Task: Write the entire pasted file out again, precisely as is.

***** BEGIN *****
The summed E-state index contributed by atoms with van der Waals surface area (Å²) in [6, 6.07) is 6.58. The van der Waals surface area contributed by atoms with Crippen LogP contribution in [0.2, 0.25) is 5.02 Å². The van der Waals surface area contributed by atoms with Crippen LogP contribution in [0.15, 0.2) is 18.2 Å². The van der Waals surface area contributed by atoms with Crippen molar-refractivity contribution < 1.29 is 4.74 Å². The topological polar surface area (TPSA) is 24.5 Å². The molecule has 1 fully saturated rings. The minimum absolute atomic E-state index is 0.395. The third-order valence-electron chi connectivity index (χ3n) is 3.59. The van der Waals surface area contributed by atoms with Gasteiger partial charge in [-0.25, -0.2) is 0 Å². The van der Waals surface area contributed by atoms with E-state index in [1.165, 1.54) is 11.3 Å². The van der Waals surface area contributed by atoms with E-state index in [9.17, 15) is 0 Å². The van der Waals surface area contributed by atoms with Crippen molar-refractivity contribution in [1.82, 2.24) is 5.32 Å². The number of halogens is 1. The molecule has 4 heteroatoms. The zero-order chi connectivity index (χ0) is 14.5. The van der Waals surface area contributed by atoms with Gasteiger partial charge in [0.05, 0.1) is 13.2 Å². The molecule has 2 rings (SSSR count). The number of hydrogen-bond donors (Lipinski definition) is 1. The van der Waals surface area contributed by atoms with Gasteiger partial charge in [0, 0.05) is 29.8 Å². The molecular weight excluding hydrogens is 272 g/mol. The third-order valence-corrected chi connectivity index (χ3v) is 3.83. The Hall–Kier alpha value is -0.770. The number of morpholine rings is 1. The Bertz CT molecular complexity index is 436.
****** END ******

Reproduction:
The summed E-state index contributed by atoms with van der Waals surface area (Å²) in [6, 6.07) is 6.58. The van der Waals surface area contributed by atoms with Crippen LogP contribution in [0.2, 0.25) is 5.02 Å². The van der Waals surface area contributed by atoms with Crippen LogP contribution in [0.15, 0.2) is 18.2 Å². The van der Waals surface area contributed by atoms with Crippen molar-refractivity contribution < 1.29 is 4.74 Å². The topological polar surface area (TPSA) is 24.5 Å². The molecule has 1 fully saturated rings. The minimum absolute atomic E-state index is 0.395. The third-order valence-electron chi connectivity index (χ3n) is 3.59. The van der Waals surface area contributed by atoms with Gasteiger partial charge in [-0.25, -0.2) is 0 Å². The van der Waals surface area contributed by atoms with E-state index in [1.165, 1.54) is 11.3 Å². The van der Waals surface area contributed by atoms with E-state index in [9.17, 15) is 0 Å². The van der Waals surface area contributed by atoms with Crippen molar-refractivity contribution in [1.82, 2.24) is 5.32 Å². The number of halogens is 1. The molecule has 4 heteroatoms. The zero-order chi connectivity index (χ0) is 14.5. The van der Waals surface area contributed by atoms with Gasteiger partial charge in [0.05, 0.1) is 13.2 Å². The molecule has 2 rings (SSSR count). The number of hydrogen-bond donors (Lipinski definition) is 1. The van der Waals surface area contributed by atoms with Gasteiger partial charge in [0, 0.05) is 29.8 Å². The molecular weight excluding hydrogens is 272 g/mol. The third-order valence-corrected chi connectivity index (χ3v) is 3.83. The Hall–Kier alpha value is -0.770. The number of morpholine rings is 1. The Bertz CT molecular complexity index is 436.